by Emily King
The fourth season for the Rafetus breeding project has come to an end, without the results that we were all hoping for. It seems that out of the 188 eggs laid, none were actually fertilized. This has put all of us on the project in a bit of a predicament wondering how to proceed next year (note I said how not if. There is no question in any of our minds that the project will continue, so long as we have these individuals and if there’s the possibility of other individuals out in the wild).
Depsite the fact that we didn’t get any Rafetus hatchlings, progress was still made and questions were answered. Concerns about the efficacy of the incubators and incubation methods were put to rest when we successfully hatched more than a dozen red-eared sliders under various incubation conditions. We also obtained 54 Chinese softshell (Pelodiscus sinensis) hatchlings from a local farm to rear in our large breeding tank. By doing so, the zoo staff were able to learn how to care for softshells and try different feeding regimens to determine what works best.
There were new challenges to be faced this year as well. While stray cats and weasels are a known problem at the zoo, this was the first year we saw the weasels enter the Rafetus enclosure. I was quite concerned because they could pose a threat to the eggs and potential hatchlings. We therefore reinforced the fencing placed around each nest (standard protocol to keep out any unwanted visitors) and that seemed to solve the weasel problem. Although they were still entering the enclosure, they could not get at the nests or the eggs.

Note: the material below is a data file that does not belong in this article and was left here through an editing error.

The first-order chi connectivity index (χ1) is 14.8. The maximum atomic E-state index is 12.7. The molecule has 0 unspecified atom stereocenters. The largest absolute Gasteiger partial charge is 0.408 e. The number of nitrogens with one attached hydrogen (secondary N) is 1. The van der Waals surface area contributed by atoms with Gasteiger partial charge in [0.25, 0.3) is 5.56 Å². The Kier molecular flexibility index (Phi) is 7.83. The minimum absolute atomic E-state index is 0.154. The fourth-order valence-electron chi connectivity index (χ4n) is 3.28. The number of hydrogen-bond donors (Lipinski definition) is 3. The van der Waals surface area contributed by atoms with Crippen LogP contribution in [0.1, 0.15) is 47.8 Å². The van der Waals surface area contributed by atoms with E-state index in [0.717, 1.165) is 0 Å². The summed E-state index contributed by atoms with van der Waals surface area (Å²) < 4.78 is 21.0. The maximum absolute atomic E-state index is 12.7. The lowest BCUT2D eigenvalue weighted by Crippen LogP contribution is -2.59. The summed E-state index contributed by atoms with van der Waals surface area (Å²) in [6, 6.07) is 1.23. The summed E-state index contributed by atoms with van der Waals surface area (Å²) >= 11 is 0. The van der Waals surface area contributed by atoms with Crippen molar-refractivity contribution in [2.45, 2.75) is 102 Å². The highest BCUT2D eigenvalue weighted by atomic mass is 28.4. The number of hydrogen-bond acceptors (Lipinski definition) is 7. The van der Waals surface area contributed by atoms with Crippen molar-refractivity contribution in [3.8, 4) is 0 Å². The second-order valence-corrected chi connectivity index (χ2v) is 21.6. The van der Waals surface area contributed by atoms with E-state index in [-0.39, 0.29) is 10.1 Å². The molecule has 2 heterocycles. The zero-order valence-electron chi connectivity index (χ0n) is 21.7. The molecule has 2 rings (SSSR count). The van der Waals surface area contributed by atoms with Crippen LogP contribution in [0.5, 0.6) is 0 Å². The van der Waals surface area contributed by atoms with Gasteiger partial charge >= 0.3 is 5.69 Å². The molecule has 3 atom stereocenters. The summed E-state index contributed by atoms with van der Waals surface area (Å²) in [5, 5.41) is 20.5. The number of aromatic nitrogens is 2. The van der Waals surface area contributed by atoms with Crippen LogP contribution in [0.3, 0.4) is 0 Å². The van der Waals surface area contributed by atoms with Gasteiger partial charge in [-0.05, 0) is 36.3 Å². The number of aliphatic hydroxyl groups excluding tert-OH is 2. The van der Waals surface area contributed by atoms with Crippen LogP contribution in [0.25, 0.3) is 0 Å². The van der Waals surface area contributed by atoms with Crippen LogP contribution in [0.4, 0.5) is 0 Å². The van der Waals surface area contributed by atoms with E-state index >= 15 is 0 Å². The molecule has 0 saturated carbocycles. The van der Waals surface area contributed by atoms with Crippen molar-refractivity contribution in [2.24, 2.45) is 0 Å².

Even though we try to cover all our bases, there are always things that we cannot predict and subsequently prepare for. Towards the end of August, Suzhou experience several severe thunder and lightning storms. No one (human or animal) was hurt but the closed-circuit camera system we had installed was ruined. The installation company has taken all the cameras and computer back to their factory to determine the extent of the damage and we are currently awaiting their final report before we can decide if the entire system needs to be replaced or if we just need to replace some of the parts.
Soon, all of the collaborators on the project will meet again to wrap up this season and discuss options for next year. Despite all the setbacks we’ve faced to date, all are hopeful that the “Year of the Rafetus” will be just around the corner.